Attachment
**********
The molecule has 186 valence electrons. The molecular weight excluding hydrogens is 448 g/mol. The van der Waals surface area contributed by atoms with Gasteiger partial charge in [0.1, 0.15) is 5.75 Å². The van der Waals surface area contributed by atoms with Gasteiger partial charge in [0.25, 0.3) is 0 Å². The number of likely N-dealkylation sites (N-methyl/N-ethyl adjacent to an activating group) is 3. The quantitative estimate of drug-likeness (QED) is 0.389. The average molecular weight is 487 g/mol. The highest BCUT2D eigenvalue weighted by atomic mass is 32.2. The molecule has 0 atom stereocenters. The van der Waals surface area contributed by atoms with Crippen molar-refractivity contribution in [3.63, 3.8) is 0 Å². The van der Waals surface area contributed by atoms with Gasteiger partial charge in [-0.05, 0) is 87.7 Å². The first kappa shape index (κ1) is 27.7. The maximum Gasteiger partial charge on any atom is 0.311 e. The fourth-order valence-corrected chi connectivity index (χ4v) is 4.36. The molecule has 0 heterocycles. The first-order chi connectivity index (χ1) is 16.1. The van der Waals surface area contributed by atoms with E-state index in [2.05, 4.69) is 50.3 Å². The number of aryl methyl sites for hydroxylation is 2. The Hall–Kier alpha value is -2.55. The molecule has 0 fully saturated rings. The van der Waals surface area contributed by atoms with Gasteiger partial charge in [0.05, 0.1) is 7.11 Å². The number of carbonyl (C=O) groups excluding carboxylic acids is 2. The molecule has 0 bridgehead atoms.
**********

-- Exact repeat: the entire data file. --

The molecule has 186 valence electrons. The molecular weight excluding hydrogens is 448 g/mol. The van der Waals surface area contributed by atoms with Gasteiger partial charge in [0.1, 0.15) is 5.75 Å². The van der Waals surface area contributed by atoms with Gasteiger partial charge in [0.25, 0.3) is 0 Å². The number of likely N-dealkylation sites (N-methyl/N-ethyl adjacent to an activating group) is 3. The quantitative estimate of drug-likeness (QED) is 0.389. The average molecular weight is 487 g/mol. The highest BCUT2D eigenvalue weighted by atomic mass is 32.2. The molecule has 0 atom stereocenters. The van der Waals surface area contributed by atoms with Crippen molar-refractivity contribution in [3.63, 3.8) is 0 Å². The van der Waals surface area contributed by atoms with Gasteiger partial charge in [-0.05, 0) is 87.7 Å². The first kappa shape index (κ1) is 27.7. The maximum Gasteiger partial charge on any atom is 0.311 e. The fourth-order valence-corrected chi connectivity index (χ4v) is 4.36. The molecule has 0 heterocycles. The first-order chi connectivity index (χ1) is 16.1. The van der Waals surface area contributed by atoms with E-state index in [2.05, 4.69) is 50.3 Å². The number of aryl methyl sites for hydroxylation is 2. The Hall–Kier alpha value is -2.55. The molecule has 0 fully saturated rings. The van der Waals surface area contributed by atoms with Gasteiger partial charge in [0.05, 0.1) is 7.11 Å². The number of carbonyl (C=O) groups excluding carboxylic acids is 2. The molecule has 0 bridgehead atoms.